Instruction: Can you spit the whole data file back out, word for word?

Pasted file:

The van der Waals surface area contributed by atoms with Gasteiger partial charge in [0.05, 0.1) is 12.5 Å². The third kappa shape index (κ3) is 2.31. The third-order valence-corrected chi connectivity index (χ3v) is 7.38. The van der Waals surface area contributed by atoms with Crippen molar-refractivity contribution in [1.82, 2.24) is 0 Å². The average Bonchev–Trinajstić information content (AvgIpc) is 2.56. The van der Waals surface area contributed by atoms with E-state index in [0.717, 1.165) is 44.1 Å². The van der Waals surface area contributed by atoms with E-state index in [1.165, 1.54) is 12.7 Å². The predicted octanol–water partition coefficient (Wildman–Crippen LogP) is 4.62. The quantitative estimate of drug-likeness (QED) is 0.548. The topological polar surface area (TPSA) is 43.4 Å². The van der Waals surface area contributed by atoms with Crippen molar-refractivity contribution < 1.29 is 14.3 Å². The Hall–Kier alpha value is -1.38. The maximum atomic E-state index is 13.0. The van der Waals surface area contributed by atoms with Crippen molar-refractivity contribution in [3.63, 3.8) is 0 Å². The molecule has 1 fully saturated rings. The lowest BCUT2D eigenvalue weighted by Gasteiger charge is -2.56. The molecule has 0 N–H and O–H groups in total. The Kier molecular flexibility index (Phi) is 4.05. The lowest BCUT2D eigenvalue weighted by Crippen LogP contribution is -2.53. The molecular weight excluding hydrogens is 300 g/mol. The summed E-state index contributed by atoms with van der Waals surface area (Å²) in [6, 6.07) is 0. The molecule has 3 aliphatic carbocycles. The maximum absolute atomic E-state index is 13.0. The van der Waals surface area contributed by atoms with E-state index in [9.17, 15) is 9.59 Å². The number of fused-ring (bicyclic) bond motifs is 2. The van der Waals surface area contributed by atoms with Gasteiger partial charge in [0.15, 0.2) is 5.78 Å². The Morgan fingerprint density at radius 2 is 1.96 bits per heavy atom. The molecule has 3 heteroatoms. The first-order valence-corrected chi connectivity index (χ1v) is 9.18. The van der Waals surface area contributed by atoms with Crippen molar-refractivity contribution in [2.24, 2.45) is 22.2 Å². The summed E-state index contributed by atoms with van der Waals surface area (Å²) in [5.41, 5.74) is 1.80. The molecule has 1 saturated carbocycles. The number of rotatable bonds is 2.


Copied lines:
The van der Waals surface area contributed by atoms with Gasteiger partial charge in [0.05, 0.1) is 12.5 Å². The third kappa shape index (κ3) is 2.31. The third-order valence-corrected chi connectivity index (χ3v) is 7.38. The van der Waals surface area contributed by atoms with Crippen molar-refractivity contribution in [1.82, 2.24) is 0 Å². The average Bonchev–Trinajstić information content (AvgIpc) is 2.56. The van der Waals surface area contributed by atoms with E-state index in [0.717, 1.165) is 44.1 Å². The van der Waals surface area contributed by atoms with E-state index in [1.165, 1.54) is 12.7 Å². The predicted octanol–water partition coefficient (Wildman–Crippen LogP) is 4.62. The quantitative estimate of drug-likeness (QED) is 0.548. The topological polar surface area (TPSA) is 43.4 Å². The van der Waals surface area contributed by atoms with Crippen molar-refractivity contribution < 1.29 is 14.3 Å². The Hall–Kier alpha value is -1.38. The maximum atomic E-state index is 13.0. The van der Waals surface area contributed by atoms with Crippen molar-refractivity contribution in [3.63, 3.8) is 0 Å². The molecule has 1 fully saturated rings. The lowest BCUT2D eigenvalue weighted by Gasteiger charge is -2.56. The molecule has 0 N–H and O–H groups in total. The Kier molecular flexibility index (Phi) is 4.05. The lowest BCUT2D eigenvalue weighted by Crippen LogP contribution is -2.53. The molecular weight excluding hydrogens is 300 g/mol. The summed E-state index contributed by atoms with van der Waals surface area (Å²) in [6, 6.07) is 0. The molecule has 3 aliphatic carbocycles. The maximum absolute atomic E-state index is 13.0. The van der Waals surface area contributed by atoms with E-state index in [9.17, 15) is 9.59 Å². The number of fused-ring (bicyclic) bond motifs is 2. The van der Waals surface area contributed by atoms with Gasteiger partial charge in [0.15, 0.2) is 5.78 Å². The Morgan fingerprint density at radius 2 is 1.96 bits per heavy atom. The molecule has 3 heteroatoms. The first-order valence-corrected chi connectivity index (χ1v) is 9.18. The van der Waals surface area contributed by atoms with Crippen molar-refractivity contribution in [2.24, 2.45) is 22.2 Å². The summed E-state index contributed by atoms with van der Waals surface area (Å²) in [5.41, 5.74) is 1.80. The molecule has 1 saturated carbocycles. The number of rotatable bonds is 2.